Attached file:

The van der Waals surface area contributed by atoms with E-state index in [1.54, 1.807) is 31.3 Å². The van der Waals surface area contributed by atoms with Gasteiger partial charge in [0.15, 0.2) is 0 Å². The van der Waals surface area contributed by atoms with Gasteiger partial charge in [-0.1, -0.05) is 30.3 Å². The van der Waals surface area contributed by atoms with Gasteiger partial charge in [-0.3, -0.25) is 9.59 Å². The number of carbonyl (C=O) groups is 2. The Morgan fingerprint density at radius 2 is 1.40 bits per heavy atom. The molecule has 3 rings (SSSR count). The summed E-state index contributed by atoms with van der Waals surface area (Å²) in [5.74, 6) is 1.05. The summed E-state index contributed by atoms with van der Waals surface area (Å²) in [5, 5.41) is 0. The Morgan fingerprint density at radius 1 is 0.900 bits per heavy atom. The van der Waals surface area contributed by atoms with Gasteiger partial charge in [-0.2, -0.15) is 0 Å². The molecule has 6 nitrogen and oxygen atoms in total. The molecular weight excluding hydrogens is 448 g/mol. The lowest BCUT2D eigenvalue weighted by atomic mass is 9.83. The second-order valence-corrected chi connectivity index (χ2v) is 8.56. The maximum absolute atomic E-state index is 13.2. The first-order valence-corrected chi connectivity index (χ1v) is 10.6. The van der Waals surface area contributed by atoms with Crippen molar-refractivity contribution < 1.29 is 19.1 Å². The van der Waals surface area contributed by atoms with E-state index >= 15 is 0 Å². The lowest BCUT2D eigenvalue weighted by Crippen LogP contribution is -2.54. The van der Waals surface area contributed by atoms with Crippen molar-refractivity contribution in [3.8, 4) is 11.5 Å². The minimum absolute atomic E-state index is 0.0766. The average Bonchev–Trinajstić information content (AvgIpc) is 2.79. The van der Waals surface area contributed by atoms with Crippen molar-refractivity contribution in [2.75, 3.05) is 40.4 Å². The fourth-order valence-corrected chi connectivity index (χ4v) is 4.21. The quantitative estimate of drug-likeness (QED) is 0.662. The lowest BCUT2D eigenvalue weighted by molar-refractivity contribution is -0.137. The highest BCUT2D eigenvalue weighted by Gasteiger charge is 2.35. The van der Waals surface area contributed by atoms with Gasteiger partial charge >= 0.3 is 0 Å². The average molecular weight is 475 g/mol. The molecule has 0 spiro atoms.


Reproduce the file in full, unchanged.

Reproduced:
The van der Waals surface area contributed by atoms with E-state index in [1.54, 1.807) is 31.3 Å². The van der Waals surface area contributed by atoms with Gasteiger partial charge in [0.15, 0.2) is 0 Å². The van der Waals surface area contributed by atoms with Gasteiger partial charge in [-0.1, -0.05) is 30.3 Å². The van der Waals surface area contributed by atoms with Gasteiger partial charge in [-0.3, -0.25) is 9.59 Å². The number of carbonyl (C=O) groups is 2. The Morgan fingerprint density at radius 2 is 1.40 bits per heavy atom. The molecule has 3 rings (SSSR count). The summed E-state index contributed by atoms with van der Waals surface area (Å²) in [5.74, 6) is 1.05. The summed E-state index contributed by atoms with van der Waals surface area (Å²) in [5, 5.41) is 0. The Morgan fingerprint density at radius 1 is 0.900 bits per heavy atom. The van der Waals surface area contributed by atoms with Gasteiger partial charge in [-0.2, -0.15) is 0 Å². The molecule has 6 nitrogen and oxygen atoms in total. The molecular weight excluding hydrogens is 448 g/mol. The lowest BCUT2D eigenvalue weighted by atomic mass is 9.83. The second-order valence-corrected chi connectivity index (χ2v) is 8.56. The maximum absolute atomic E-state index is 13.2. The first-order valence-corrected chi connectivity index (χ1v) is 10.6. The van der Waals surface area contributed by atoms with Crippen molar-refractivity contribution < 1.29 is 19.1 Å². The van der Waals surface area contributed by atoms with E-state index >= 15 is 0 Å². The lowest BCUT2D eigenvalue weighted by Crippen LogP contribution is -2.54. The van der Waals surface area contributed by atoms with Crippen molar-refractivity contribution in [3.8, 4) is 11.5 Å². The minimum absolute atomic E-state index is 0.0766. The average Bonchev–Trinajstić information content (AvgIpc) is 2.79. The van der Waals surface area contributed by atoms with Crippen molar-refractivity contribution in [2.75, 3.05) is 40.4 Å². The fourth-order valence-corrected chi connectivity index (χ4v) is 4.21. The quantitative estimate of drug-likeness (QED) is 0.662. The lowest BCUT2D eigenvalue weighted by molar-refractivity contribution is -0.137. The highest BCUT2D eigenvalue weighted by Gasteiger charge is 2.35. The van der Waals surface area contributed by atoms with Gasteiger partial charge >= 0.3 is 0 Å². The average molecular weight is 475 g/mol. The molecule has 0 spiro atoms.